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March 2020

Environmental Concerns Related to COVID-19

Last updated March 30, 2020

While we are all dealing with the challenges presented by coronavirus, it is important that environmental compliance not be forgotten. Regulated companies should review notice and other requirements in environmental permits and check upcoming deadlines in consent orders or other oversight documents. Both the United States Environmental Protection Agency (USEPA) and the New Jersey Department of Environmental Protection (NJDEP) have issued guidance to help regulated entities in this difficult time.

USEPA has issued a Guidance Memorandum indicating when it will exercise enforcement discretion during the pandemic. Anyone facing compliance issues during the pandemic should consult this guidance, which contains specific requirements for notice, record keeping and documentation among other obligations. The guidance does not override existing consent orders and does not apply to Superfund remediation.

USEPA has also issued new policy to ensure an adequate supply of gasoline by delaying requirements to shift from winter gasoline blends to summer blends, has expedited approval of certain sanitizing products and has updated its list of approved sanitizers. USEPA has also provided assurances regarding drinking water and water treatment.

NJDEP has issued a compliance advisory to water system operators and wastewater dischargers. Linked to this is a memorandum addressing relaxation of certain monitoring and reporting requirements in anticipation of because of personnel and laboratory limitations. 

If for any reason, the COVID-19 issues create an environmental compliance concern, it is important that the regulated entity communicate promptly with the agencies. For any potential significant non-compliance, the NJDEP hotline (1-877-WARN DEP) should be called. In other circumstances, NJDEP, or as applicable USEPA or local agencies, should be contacted. Failure to contact the agencies may vitiate the ability to assert affirmative defenses to non-compliance under environmental laws or the ability to obtain extensions of applicable deadlines. NJDEP reemphasized this in a compliance advisory.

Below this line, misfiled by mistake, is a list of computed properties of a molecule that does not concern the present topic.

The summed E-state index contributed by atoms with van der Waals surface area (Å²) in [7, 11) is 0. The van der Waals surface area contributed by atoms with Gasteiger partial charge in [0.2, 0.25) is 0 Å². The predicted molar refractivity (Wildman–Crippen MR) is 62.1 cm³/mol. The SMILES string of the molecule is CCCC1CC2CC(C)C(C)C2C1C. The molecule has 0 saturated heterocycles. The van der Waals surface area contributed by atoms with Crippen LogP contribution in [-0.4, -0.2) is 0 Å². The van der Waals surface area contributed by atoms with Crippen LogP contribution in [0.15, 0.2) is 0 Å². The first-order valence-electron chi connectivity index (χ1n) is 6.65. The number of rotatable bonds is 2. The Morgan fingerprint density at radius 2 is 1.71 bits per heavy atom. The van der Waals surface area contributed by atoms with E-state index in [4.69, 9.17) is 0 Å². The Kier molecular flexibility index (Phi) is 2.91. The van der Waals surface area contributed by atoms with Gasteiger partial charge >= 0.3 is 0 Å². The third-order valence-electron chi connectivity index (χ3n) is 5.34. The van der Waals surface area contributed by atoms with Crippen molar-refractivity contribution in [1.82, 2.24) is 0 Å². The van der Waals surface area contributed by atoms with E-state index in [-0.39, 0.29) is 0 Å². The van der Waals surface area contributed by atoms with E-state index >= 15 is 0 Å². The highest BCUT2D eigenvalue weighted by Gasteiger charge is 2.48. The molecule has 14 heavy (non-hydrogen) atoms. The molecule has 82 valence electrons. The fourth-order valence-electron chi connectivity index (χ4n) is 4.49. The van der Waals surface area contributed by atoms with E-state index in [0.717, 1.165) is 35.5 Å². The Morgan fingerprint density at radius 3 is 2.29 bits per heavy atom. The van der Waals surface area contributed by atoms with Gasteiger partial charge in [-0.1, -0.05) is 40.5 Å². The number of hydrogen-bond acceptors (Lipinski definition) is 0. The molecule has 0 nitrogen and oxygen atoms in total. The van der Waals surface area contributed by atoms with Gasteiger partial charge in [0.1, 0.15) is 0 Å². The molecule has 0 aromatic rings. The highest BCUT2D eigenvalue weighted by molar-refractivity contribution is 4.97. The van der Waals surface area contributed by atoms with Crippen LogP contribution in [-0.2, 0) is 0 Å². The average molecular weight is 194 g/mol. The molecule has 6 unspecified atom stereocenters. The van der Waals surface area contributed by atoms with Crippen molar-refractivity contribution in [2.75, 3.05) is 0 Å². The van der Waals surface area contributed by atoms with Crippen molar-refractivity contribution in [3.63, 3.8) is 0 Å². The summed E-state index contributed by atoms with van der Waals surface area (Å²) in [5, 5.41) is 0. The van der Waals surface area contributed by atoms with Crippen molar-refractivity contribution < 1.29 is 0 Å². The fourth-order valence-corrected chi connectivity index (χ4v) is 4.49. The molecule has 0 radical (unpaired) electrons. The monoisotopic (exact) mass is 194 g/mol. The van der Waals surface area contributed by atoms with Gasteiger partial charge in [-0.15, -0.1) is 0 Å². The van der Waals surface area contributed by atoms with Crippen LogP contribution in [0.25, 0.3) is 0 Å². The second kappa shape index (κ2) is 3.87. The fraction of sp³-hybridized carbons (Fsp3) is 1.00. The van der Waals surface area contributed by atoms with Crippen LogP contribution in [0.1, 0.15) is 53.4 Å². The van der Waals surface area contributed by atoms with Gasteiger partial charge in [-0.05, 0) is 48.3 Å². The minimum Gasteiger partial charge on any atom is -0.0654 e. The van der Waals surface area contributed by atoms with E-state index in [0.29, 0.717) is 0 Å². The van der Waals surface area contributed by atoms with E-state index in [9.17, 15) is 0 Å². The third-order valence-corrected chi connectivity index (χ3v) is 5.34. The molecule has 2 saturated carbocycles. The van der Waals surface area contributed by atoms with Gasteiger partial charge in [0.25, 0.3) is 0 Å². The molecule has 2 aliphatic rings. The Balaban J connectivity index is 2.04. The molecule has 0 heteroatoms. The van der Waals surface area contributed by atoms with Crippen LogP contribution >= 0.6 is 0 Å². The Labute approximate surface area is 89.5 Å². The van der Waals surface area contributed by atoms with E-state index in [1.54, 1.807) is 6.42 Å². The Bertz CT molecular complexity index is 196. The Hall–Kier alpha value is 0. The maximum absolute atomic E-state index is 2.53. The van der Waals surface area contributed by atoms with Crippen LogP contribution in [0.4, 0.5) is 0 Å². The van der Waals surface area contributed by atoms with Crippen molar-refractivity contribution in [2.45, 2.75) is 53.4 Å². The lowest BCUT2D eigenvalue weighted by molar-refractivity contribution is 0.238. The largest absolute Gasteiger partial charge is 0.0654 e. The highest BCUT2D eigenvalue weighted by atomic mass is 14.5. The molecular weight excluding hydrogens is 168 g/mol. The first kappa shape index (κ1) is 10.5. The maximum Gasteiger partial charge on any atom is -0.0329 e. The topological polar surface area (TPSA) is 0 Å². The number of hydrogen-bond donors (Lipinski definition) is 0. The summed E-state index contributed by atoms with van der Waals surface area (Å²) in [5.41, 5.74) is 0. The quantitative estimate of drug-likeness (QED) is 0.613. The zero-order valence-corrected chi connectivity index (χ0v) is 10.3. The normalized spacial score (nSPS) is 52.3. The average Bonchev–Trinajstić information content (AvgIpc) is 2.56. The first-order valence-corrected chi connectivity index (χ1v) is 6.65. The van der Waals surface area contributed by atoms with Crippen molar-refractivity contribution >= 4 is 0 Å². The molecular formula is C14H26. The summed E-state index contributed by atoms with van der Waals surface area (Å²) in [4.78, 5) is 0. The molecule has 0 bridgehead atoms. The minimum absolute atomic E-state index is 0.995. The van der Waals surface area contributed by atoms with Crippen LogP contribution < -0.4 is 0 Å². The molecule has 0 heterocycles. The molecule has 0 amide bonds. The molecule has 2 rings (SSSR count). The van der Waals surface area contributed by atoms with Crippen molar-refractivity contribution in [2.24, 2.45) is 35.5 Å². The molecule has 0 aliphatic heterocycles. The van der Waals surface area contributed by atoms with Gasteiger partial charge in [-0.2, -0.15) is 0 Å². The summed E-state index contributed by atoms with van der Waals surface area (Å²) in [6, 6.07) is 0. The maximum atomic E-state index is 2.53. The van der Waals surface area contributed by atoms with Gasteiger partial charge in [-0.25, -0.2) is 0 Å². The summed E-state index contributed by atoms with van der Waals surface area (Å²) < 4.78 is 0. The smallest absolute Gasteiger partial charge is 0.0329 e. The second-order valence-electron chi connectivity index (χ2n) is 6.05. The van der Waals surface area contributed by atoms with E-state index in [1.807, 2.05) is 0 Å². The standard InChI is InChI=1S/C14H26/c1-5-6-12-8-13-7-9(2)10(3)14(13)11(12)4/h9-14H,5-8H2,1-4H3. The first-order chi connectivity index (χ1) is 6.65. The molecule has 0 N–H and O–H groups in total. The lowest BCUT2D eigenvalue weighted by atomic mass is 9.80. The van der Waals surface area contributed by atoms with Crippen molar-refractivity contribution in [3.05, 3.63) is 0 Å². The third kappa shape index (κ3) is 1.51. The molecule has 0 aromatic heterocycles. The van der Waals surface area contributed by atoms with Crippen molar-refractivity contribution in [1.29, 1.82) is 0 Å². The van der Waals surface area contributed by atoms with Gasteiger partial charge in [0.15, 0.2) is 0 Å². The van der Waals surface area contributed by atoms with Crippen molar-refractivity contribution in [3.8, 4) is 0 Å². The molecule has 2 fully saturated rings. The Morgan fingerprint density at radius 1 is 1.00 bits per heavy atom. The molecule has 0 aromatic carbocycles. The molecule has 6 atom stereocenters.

As all of these guidance documents indicate, the key is to minimize harm, document reasons for non-compliance and communicate with the oversight agency.

If you have any questions, please contact the author listed below.

For additional information pertaining to the coronavirus outbreak, please visit CSG's COVID-19 Resource Center.


This publication contains general information on recent legal developments and is not intended to provide legal advice for a specific situation or to create an attorney-client relationship. Attorney Advertising. Prior results do not guarantee a similar outcome.

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Visit CSG's COVID-19 Resource Center.